Some French Quarter businesses are moving closer to paying a fee to guarantee more police on Bourbon Street. It comes as a City Council member is asking the NOPD to do more community policing in the area.
"First of all, everybody is concerned about certain issues, particularly crime in the area," said District C City Councilwoman Nadine Ramsey, whose district includes the French Quarter.
The latest Bourbon Street shooting that was captured by surveillance cameras was the last straw for many who live and work in the Quarter. A coalition of businesses wants to contribute more that $200 each, per week, to pay off-duty New Orleans police officers to patrol Bourbon Street, mainly on foot.
"On Bourbon Street in particular we would like to see officers visible on the street. We've really learned that having visible police on the street is a good thing," said Robert Watters, chairman of the French Quarter Management District which is a quasi-state commission.
After much discussion, members of the FQMD voted to present a draft cooperative endeavor agreement to Mayor Mitch Landrieu's administration and the U.S. Justice Department, which is overseeing the NOPD because of a consent decree.
Bob Simms chairs of the FQMD's security task force.
"What we've got to get right is that the officers are going to do what we expect them to do, what we're paying them to do and, we can be assured that the people making donations are indeed getting the service that they requested," said Simms after the vote.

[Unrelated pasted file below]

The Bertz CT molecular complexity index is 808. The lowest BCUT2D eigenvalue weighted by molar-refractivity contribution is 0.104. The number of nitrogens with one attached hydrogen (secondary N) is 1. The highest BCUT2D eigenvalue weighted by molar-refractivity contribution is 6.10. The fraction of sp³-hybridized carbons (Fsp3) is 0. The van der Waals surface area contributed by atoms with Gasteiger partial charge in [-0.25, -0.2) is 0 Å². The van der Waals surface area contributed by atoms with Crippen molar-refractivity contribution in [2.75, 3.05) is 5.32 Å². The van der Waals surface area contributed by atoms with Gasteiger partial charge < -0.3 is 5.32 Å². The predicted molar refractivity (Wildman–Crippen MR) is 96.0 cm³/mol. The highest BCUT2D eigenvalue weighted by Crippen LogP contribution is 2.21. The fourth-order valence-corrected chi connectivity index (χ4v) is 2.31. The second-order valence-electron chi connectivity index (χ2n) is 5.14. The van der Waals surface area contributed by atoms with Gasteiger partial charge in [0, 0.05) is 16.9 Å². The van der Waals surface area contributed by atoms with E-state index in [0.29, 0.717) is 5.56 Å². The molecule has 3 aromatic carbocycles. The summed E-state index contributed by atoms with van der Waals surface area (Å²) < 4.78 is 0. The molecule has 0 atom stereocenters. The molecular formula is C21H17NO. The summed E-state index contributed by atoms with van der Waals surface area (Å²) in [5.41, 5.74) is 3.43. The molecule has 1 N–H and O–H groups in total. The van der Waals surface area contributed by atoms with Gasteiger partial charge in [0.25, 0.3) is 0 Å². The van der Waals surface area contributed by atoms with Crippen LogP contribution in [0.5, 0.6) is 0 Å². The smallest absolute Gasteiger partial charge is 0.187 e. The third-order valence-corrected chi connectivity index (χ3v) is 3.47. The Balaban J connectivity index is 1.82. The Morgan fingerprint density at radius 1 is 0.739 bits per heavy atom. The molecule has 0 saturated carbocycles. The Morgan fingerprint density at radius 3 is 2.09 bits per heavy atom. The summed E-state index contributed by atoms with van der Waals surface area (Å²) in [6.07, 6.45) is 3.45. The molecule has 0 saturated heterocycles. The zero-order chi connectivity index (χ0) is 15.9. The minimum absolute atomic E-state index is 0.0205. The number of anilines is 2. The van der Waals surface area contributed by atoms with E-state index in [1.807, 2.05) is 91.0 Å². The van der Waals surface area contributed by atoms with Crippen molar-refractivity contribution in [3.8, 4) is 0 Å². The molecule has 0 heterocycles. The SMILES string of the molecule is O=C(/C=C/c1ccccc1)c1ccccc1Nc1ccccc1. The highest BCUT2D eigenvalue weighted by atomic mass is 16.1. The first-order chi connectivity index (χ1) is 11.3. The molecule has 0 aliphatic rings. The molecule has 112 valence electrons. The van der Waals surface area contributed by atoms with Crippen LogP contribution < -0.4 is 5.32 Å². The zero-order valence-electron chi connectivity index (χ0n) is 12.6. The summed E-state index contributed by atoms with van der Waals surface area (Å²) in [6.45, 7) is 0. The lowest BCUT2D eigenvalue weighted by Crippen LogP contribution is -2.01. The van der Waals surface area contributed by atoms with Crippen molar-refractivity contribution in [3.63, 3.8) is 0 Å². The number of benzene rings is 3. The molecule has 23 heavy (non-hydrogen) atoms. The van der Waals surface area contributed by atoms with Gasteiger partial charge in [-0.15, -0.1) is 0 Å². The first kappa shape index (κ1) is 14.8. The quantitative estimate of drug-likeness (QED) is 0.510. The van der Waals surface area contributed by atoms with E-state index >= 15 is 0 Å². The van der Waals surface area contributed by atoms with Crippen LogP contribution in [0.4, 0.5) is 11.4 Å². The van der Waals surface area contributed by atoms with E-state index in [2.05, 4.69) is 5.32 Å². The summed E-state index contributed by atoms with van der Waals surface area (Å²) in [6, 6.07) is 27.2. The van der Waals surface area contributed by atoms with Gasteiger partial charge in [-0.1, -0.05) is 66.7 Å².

Ramsey said she will speak to interim NOPD Superintendent Michael Harrison about the need for more community policing.
"We need our officers walking the beat," she said.
Because of crime problems in the French Quarter and an overall shortage of police officers in the city, Mayor Landrieu recently floated the idea of creating "NOLA Patrol," a 50-person unarmed civilian group that would take some of the pressure off of officers now assigned to the Eighth Police District that includes the French Quarter.
"I believe it's a first step. Having them be able to handle minor things and to give some support to our police force is going to be good. Is it the long term solution? No. We're still going to have to get up to a fully staffed force," said Ramsey.
She said she will insist on specific training for the patrol members if the squad is approved by the City Council.
"We're going to have to clearly outline what their duties and responsibilities are, who are they going to report to. What kind of interactions we expect if they're not carrying weapons. Do you expect them to pursue in a chase?" said Ramsey.
But businesses willing to write checks to put more armed NOPD officers on the streets of the Quarter are not waiting to take steps to feel safer.
"If the stars align, then we hope that within a month we'll be able to get these people on the ground," said Watters.
He said the Bourbon Street paid patrols would just be the first phase. Other planned phases would include residential areas of the quarter as well as other commercial corridors. If the city, DOJ and the FQMD reach consensus on the cooperative endeavor agreement, the agreement will then be brought back to the FQMD for final approval.